Daily Israel Report

Suit: 'Save Harish for Arabs'

Far-left attorneys file suit against a plan to build for the rapidly expanding hareidi-religious community, arguing, “Arabs need that land.”
By Maayana Miskin
First Publish: 2/16/2011, 6:48 PM / Last Update: 2/16/2011, 7:19 PM

Harish-Katzir Local Counci

Two lawyers known for their work on behalf of extreme left-wing groups have filed suit against plans to build housing for hareidi-religious Jews in the city of Harish in Wadi Ara. According to attorneys Michael Sfard and Yishai Shneidor, surrounding Arab communities need the land for their own housing.

The two argued that designating Harish for hareidi Jews would be a violation of the right to equality set forth in Israel's Basic Laws.

Harish is a small Jewish town with a mixed secular and religious population. Last year, the government decided to solve two problems at once by turning the town into a hareidi city – thus providing housing for the rapidly expanding hareidi community while helping Harish grow.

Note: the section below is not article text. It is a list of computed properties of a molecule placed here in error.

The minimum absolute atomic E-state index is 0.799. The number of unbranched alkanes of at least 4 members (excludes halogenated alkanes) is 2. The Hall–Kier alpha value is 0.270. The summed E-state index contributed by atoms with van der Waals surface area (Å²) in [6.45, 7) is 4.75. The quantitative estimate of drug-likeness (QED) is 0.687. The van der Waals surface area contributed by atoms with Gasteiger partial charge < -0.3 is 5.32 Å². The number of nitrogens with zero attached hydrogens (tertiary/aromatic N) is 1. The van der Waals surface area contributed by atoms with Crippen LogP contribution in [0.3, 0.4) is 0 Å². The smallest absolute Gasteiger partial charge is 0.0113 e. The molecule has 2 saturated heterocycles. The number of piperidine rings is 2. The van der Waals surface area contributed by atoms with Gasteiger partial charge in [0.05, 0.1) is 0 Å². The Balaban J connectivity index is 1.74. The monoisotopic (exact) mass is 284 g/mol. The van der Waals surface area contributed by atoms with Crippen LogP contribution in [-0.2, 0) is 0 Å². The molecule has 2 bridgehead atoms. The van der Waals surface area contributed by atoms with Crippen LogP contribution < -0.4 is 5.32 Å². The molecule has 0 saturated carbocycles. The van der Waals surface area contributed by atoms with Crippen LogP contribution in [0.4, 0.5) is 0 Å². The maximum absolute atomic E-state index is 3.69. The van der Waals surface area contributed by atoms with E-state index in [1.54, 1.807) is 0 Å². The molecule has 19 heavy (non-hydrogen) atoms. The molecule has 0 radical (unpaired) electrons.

Sfard and Shneidor claimed that “importing” hareidi Jews would throw off the existing balance of between various sectors of society in Wadi Ara. The region currently has an Arab majority.

Extremist leaders in the Arab-Israeli community have stated that they see Wadi Ara as strategically important. The region borders on Samaria, and extremists see it as a possible extension to the Arab state which they hope to see established in Judea and Samaria.

Government officials say that while Harish is to be designated for hareidi-religious families, non-hareidi people would be free to buy in the city as well.

Officials dismissed the argument that surrounding Arab communities need the land on which Harish will sit in order to expand. The land in question has been empty for decades with no offers to buy it, they noted.

Hareidi-religious Jews are most likely to settle the new city, officials said. Members of the hareidi community tend to buy housing in groups, with many families moving to a new area at once, in order to ensure a suitable religious community. Previous new housing projects bought by members of the hareidi community have quickly grown into cities with tens of thousands of residents.